Watching this video interview with KQED media channel you’d never suspect that the gentle 87-year-old artist Margaret Keane was at the centre of one of the biggest art scams of the twentieth century. But Tim Burton’s latest film, Big Eyes, which premieres in Africa today and will be screened tonight at The Labia Theatre as part of Design Indaba FilmFest 2015, canvasses the private story of Margaret and her husband, Walter, to reveal this true-life deception.
In the late 1950s Walter began taking the credit for her "big-eyed" portraits, selling them at a nightclub as his own. Margaret claims that she argued with him at first, even tried to teach him to paint, but was eventually persuaded to let him steal her work.
The sentimental portraits rose in popularity in the 1960s, with Walter basking in the fame while he kept his wife in virtual slavery, locked in a room painting for up to 16 hours a day. He threatened to have her killed if she told anyone the truth.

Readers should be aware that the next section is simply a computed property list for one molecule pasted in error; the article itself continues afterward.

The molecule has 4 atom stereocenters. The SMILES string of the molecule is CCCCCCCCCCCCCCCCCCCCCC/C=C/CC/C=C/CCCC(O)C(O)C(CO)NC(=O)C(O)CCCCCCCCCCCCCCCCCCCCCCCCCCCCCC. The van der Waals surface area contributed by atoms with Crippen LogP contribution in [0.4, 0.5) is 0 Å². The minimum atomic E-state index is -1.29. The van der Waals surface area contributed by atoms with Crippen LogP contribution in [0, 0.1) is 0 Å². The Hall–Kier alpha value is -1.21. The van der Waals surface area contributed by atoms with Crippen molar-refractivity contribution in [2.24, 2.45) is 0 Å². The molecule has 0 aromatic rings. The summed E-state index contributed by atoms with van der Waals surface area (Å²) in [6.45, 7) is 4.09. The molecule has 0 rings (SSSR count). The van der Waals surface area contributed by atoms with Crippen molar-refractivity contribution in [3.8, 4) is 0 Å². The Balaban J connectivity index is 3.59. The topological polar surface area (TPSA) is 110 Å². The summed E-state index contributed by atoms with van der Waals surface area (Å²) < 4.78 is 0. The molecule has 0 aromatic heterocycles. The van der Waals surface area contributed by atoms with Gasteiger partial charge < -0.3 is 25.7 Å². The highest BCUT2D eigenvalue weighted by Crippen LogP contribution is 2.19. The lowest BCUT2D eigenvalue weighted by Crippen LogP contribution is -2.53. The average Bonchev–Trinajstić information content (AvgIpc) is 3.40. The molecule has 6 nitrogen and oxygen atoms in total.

“It was practically non-stop, just painting constantly. It was an impossible situation… and I wasn’t very strong,” says Margaret.
From all accounts, Walter was a narcissistic womaniser, having affairs in the very house where he kept his wife a painting prisoner, and claiming in his memoir that she said to him: “You are the greatest artist I have ever seen. You are also the most handsome. The children in your paintings are so sad. It hurts my eyes to see them. Your perspective and the sadness you portray in the faces of the children make me want to touch them.”
When the case eventually reached the courts, the judge challenged both Margaret and Walter to paint a picture right there in the courtroom.
Margaret says she was excited to hear Burton, who owns a few of her paintings, was directing a film about her life. It is apparently such a true telling of the story that watching it was traumatic for Margaret, who credits actors Christophe Waltz and Amy Adams for playing her husband and her past self so persuasively.
After their divorce, Margaret moved to Hawaii and continued to paint. The colours in her paintings became brighter and more cheerful. “I still sometimes paint sad, because there’s a lot of sadness in this world.”
Margaret Keane cameos in Burton’s biographical drama as an old lady on a park bench. Look out for her!